A Greenville senator is proposing legislation that would require the South Carolina Employment Security Commission to test workers for drugs before they receive unemployment benefits.
Senator David Thomas says most companies require drug testing. According to his proposal, if a worker tests positive for illegal drugs their benefits would be cut off, and would not be restored until the applicant completed a treatment program. The applicant would then receive random testing, and testing positive would result in benefits being stopped until more treatment is completed. Failing another random test following that would stop benefits for a year.
Thomas says a report from the South Carolina Chamber of Commerce points out that up to 20 percent of unemployed workers may use illegal drugs.
Approximately 150,000 South Carolinians receive unemployment benefits, and the state would bear the expense of all those tests. Thomas is in favor of a pilot testing program to give officials an idea of how many unemployed workers are using drugs. He says if the problem were very small, his proposal would not be necessary.
Thomas says it’s a way of helping people. “That would help them with their employment and help them to get over their addiction,” he says. “Number one, taxpayers don’t want their tax money to go to pay for illegal drugs. But number two, if a person has a drug problem, that person is not going to be able to hold a job down when he finds one.”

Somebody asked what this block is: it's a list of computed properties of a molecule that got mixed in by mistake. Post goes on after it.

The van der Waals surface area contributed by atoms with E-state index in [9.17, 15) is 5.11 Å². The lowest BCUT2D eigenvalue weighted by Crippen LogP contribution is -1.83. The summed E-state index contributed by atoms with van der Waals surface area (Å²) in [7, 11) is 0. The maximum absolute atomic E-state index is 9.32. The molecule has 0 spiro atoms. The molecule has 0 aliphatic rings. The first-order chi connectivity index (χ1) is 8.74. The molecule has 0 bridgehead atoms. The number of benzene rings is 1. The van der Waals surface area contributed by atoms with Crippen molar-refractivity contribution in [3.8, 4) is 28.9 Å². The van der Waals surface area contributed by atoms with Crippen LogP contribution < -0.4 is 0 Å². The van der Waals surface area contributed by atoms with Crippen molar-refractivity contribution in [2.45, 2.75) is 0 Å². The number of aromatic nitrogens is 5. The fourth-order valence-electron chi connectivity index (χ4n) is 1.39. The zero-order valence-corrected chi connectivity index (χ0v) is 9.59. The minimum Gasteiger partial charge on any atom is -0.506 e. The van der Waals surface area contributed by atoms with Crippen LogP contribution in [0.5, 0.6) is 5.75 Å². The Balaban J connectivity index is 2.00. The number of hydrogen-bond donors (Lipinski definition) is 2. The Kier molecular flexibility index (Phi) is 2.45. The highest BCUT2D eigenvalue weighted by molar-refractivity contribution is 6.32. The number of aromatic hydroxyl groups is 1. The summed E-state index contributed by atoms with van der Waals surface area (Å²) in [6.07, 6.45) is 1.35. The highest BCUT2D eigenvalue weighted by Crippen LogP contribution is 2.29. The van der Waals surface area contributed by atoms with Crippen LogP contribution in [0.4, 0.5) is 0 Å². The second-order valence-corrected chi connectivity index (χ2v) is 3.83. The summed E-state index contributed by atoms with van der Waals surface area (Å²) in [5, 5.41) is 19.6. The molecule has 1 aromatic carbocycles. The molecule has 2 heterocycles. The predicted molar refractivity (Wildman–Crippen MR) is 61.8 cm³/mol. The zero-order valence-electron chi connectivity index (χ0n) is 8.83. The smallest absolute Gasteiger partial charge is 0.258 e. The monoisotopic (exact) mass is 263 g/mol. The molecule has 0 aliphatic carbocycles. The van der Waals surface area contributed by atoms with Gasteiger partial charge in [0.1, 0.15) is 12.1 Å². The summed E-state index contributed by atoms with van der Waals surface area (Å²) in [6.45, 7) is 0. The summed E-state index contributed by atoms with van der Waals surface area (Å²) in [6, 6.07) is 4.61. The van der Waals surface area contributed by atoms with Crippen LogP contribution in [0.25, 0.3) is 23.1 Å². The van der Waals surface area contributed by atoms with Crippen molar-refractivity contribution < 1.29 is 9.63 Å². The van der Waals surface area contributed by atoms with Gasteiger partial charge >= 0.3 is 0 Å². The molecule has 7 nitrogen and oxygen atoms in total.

Some advocates for the low-income don’t like the bill, calling it further pressure on the lives of people who are already at a disadvantage. Sue Berkowitz, Director of South Carolina Appleseed Legal Justice Center in Columbia. Berkowitz says there’s no reason to add to the pain that jobless workers are already experiencing. “Unless someone is laid off because of drugs, and is then disqualified from benefits anyway, why would we want to test all individuals?,” she asks. “People apply for unemployment because something traumatic has happened. They lost their job. What we don’t want to do is add layers on them for what is already a difficult situation, with something like drug testing when it’s unwarranted.”
Berkowitz says similar legslation last year never made it out of committee and she’s hopeful that the same will happen this year. Similar proposals in several other states have not passed.
Thomas says he’s not trying to make the lives of the unemployed any more difficult than they already are. “I’m not trying to hurt people,” he says. “But if a person with a drug problem is tested in the work-a-day world, they’ll be refused a job and they’ll stay on the welfare roles. And the taxpayer foots that bill.”